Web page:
Author(s): Cabrero E, Griffa L, Burgos A HIV Body Phys, Cabrero E, Griffa L, Burgos A HIV Body Phys
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Abstract Patients infected with HIV treated with highly active antiretroviral therapy (HAART) frequently develop body physical changes (BPC) that have an important psychosocial burden. The purpose of this study was to determine the prevalence of BPC observed by HIV-infected patients and their attending physicians and to assess the impact BPC had on daily life. In this epidemiologic multicenter study, patients with HIV infection and their treating physicians filled out parallel questionnaires about their perceptions of specific BPC and their impact on daily activities. A total of 965 patient-physician questionnaires were collected across 98 health centers. Patient's mean age was 43.7 +/- 8.5 years and 72.6\% were men. Adjusted prevalence of perceived BPC by patients and physicians was 55.1\% (95\% confidence interval [CI]: 52.0-58.1) and 55.2\% (95\% CI: 52.1-58.2), respectively (p = 1.000). Overall patient-physician agreement concerning perception of BPC was 83\% (p < 0.0005). The most common BPC was lipoatrophy, described by 46.8\% (95\% CI: 43.7-49.8) of patients and 49.4\% (95\% CI: 46.3-52.5) of physicians (p = 0.033) followed by lipohypertrophy. No gender differences were observed in the global prevalence of BPC (p = 0.649). However, significantly more women reported lipoatrophy of the lower limbs (p = 0.009) and buttocks (p = 0.007), as well as lipohypertrophy (p = 0.007), than men; 58.2\% (95\% CI: 54.0-62.4) patients noted that BPC negatively affected their daily activities. This study reflects the high prevalence of patient and physician-perceived BPC in the HIV population, and the adverse impact on daily life. Physicians should be aware of the psychosocial consequences of BPC in HIV patients in order to improve patient well-being.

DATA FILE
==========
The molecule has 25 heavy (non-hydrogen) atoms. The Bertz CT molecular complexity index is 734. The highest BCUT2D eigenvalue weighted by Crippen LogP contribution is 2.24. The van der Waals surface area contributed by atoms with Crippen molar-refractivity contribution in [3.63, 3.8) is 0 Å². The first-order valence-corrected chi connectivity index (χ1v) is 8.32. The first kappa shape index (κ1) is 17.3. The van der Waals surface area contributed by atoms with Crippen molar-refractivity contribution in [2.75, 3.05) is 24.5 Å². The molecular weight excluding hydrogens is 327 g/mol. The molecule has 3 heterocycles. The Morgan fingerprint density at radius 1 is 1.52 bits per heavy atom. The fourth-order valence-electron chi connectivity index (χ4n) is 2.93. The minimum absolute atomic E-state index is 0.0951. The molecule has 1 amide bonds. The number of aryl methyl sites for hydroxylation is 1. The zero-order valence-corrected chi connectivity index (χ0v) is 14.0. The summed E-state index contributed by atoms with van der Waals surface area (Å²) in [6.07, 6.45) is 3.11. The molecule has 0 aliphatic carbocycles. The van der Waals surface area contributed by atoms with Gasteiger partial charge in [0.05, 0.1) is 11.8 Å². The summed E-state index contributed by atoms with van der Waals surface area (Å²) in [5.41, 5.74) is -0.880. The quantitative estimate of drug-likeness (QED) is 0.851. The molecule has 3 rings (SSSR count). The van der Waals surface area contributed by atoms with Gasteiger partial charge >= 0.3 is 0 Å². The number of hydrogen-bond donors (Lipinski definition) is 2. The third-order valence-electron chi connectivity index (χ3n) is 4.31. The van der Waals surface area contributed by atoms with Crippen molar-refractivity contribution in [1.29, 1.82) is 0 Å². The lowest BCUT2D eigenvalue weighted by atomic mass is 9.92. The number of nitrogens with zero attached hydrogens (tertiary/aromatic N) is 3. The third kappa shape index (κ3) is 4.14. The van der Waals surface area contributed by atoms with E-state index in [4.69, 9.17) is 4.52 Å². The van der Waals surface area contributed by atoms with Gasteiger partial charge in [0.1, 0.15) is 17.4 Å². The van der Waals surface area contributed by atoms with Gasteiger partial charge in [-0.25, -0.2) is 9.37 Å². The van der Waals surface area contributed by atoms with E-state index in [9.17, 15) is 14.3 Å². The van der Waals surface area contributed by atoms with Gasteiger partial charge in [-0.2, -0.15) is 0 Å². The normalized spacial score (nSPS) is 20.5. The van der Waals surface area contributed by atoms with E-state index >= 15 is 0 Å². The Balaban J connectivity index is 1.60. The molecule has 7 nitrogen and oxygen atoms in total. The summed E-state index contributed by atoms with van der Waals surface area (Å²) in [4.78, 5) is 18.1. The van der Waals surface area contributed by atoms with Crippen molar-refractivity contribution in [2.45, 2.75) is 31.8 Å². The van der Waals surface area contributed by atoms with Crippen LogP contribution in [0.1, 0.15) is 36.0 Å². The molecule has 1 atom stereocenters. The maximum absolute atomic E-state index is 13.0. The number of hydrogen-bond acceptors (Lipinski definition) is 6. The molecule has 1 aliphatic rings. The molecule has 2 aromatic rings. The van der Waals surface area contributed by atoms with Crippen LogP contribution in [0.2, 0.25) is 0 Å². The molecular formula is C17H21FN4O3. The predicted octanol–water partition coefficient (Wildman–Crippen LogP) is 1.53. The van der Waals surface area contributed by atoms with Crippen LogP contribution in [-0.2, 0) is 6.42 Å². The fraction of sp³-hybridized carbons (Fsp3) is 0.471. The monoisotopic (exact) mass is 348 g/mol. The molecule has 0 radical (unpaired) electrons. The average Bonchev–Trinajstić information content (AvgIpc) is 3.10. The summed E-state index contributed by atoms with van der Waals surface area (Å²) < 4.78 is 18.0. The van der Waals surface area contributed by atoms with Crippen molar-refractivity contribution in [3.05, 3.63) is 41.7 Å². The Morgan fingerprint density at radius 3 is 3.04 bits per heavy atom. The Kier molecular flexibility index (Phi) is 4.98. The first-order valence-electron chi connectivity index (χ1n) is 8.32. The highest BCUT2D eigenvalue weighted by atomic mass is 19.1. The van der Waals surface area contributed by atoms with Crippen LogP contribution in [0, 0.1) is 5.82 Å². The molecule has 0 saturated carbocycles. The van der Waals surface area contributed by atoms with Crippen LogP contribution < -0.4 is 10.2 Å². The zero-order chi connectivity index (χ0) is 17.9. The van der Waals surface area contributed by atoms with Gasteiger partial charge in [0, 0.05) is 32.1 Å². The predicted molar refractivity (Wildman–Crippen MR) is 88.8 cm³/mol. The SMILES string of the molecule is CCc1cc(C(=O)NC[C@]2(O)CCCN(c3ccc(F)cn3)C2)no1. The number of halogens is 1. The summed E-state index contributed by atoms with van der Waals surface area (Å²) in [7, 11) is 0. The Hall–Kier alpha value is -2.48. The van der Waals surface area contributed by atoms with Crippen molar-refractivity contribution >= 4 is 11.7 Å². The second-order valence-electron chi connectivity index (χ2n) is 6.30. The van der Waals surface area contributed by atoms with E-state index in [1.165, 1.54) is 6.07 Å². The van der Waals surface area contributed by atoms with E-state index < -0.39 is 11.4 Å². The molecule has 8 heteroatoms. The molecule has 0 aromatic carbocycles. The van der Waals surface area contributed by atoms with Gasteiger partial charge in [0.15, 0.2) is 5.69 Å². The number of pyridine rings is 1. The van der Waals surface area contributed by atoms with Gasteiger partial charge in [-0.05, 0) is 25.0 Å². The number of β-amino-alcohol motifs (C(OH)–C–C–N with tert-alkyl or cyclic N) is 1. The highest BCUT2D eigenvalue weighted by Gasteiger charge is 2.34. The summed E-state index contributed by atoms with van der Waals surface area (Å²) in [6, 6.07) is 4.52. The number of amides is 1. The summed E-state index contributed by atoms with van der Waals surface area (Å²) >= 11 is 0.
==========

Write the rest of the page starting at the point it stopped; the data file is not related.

This article was published in AIDS Patient Care STDS
and referenced in Journal of AIDS & Clinical Research